Posts

Showing posts from 2018

Advent 4, Year C: Saying "Yes" to the Whole of Life

A Sermon Preached at the Cathedral Church of St. Mark Advent 4, Year C The Reverend Tyler B. Doherty, Priest-in-Charge
Mary has a special place in the Advent season. It’s a time when as the world speeds up and gets more and more frenetic, Mary’s stillness and silent presence serve as a reminder that it is in letting go and letting be that we make a little space in the manger of our hearts for Christ to be born in and through us. Mary is the model of true Christian discipleship, the supreme example of what it looks like to be surrendered to God and to become fruitful—even when on the face of it things seem impossible. Mary’s fiat, her “yes” to God—“Let it be with me according to your word” at the Annunciation—is the sign for us of the fundamental disposition of the Christian life. Our lives can be stubborn, persistent “noes” to the ever-present invitation to feast at the banquet of divine love. We can miss the daily annunciations that literally litter our lives—the opportunity to let go of…

Advent 3, Year C: "Repent!": Changing the Direction You Look for Happiness

A Sermon Preached at the Cathedral Church of St. Mark Advent 3, Year C The Reverend Tyler B. Doherty, Priest-in-Charge During the season of Advent, the world goes dark so that we might focus on the light—the light of Jesus Christ who is the unique disclosure in a human life of God’s unconditional love for each and every one of God’s children. The Christian faith is all about the divine light of God—revealing this light to God’s sons and daughters, teaching them what it might look like to live from that light, and encouraging them to become that light for others. One way to understand what God has been up to since the creation of the universe is as the patient, persistent, unflagging determination to transmit this light to God’s children no matter the cost. Everything God does from making Adam and Eve in the image and likeness, to calling Abram and Sarai out of comfortable retirement, to the revelation of the divine light in the great I AM to Moses at the burning bush, to the final sendin…

1 Advent, Year C: Entering the Darkness to See the Light--Of Light-Up Shoes, Friendship with God and Wittgenstein

A Sermon Preached at the Cathedral Church of St. Mark 1 Advent, Year B The Reverend Tyler B. Doherty, Priest-in-Charge I’ve got three daughters, and the trouble with children, and specifically their blessed little feet, is that they grow—not like fig leaves, but like weeds. No sooner do you get them into one pair of shoes that fit than they have already outgrown them—to their great delight and our great despair. Not long ago, one of the little fashionistas returned home with the latest and greatest in running shoe design—light-up shoes. Jump up and down hard enough and the toes of the shoes are supposed to twinkle like Times Square on New Year’s Eve. Proudly showing off her recent purchase, my daughter promptly started stomping around the living room, jumping higher and higher. But it was all to no avail. There was no light. Were they broken? Defective? Designed for a five year-old with Michael Jordan-esque jumping ability? “Come here,” I said and ushered her into the bathroom. We shut th…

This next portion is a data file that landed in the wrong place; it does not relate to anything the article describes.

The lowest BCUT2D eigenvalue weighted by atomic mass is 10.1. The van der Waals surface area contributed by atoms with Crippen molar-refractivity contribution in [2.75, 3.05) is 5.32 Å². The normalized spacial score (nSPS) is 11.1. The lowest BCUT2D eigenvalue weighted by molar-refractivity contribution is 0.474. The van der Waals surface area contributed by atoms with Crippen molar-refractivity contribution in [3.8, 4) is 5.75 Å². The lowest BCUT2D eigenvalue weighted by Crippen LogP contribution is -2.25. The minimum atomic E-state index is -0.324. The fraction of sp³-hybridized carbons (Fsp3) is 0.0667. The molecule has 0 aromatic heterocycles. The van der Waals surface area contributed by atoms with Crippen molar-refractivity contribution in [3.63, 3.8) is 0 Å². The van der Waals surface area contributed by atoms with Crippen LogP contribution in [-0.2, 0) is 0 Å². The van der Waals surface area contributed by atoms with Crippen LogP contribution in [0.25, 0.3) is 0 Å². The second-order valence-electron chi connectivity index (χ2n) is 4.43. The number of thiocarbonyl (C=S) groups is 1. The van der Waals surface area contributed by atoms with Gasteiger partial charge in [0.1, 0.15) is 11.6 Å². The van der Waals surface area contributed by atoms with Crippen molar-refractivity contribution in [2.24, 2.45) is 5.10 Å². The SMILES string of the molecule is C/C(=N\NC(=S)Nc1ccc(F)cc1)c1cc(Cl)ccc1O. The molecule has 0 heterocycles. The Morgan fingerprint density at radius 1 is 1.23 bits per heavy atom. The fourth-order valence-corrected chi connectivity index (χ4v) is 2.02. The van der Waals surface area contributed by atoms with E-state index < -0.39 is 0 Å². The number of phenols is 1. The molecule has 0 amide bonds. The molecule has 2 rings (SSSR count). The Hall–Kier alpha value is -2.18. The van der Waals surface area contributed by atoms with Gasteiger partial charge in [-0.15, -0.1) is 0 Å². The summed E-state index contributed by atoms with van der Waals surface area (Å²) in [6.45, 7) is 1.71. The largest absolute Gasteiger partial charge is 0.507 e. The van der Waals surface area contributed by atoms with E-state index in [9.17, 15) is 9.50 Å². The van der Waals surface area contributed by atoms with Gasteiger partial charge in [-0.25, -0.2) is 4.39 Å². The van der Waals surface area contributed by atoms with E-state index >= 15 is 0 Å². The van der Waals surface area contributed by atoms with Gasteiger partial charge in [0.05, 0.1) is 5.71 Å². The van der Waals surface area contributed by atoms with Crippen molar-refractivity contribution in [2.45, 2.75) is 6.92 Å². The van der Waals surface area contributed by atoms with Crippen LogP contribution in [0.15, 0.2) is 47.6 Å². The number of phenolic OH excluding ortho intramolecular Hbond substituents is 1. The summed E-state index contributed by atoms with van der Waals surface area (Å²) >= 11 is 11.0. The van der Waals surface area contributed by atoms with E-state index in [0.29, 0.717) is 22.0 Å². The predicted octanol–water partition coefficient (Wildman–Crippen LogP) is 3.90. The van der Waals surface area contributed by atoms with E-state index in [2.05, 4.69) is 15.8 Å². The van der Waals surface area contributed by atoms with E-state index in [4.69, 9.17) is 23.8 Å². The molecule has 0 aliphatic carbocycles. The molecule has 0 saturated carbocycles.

Christ the King, Year B--What Curious Kind of King is This?

A Sermon Preached at the Cathedral Church of St. Mark Christ the King, Year B The Reverend Tyler B. Doherty, Priest-in-Charge “My Kingdom is not from this world…” The Feast of Christ the King is a tricky one. For people stuffed to the gills with top-down, unilateral power, patriarchy, and hierarchy, talk of “kings” and “kingdoms” can seem like just another instance of an outmoded Christianity whose relevance has long since passed. If we think of Jesus and the Kingdom of God in the same way we think of earthly kings and kingdoms this is indeed the case. But before we erase all reference to the Kings and Kingdoms from Holy Scripture and the Book of Common Prayer, we have to ask whether the kind of king we see enacted in the person of Jesus accords with our common of picture of how kings behave. If we spend a little time examining kings and kingdoms through the lens of Jesus’ life, through the lens of self-emptying, sacrificial love, we discover that the Holy Scripture uses the words “king” …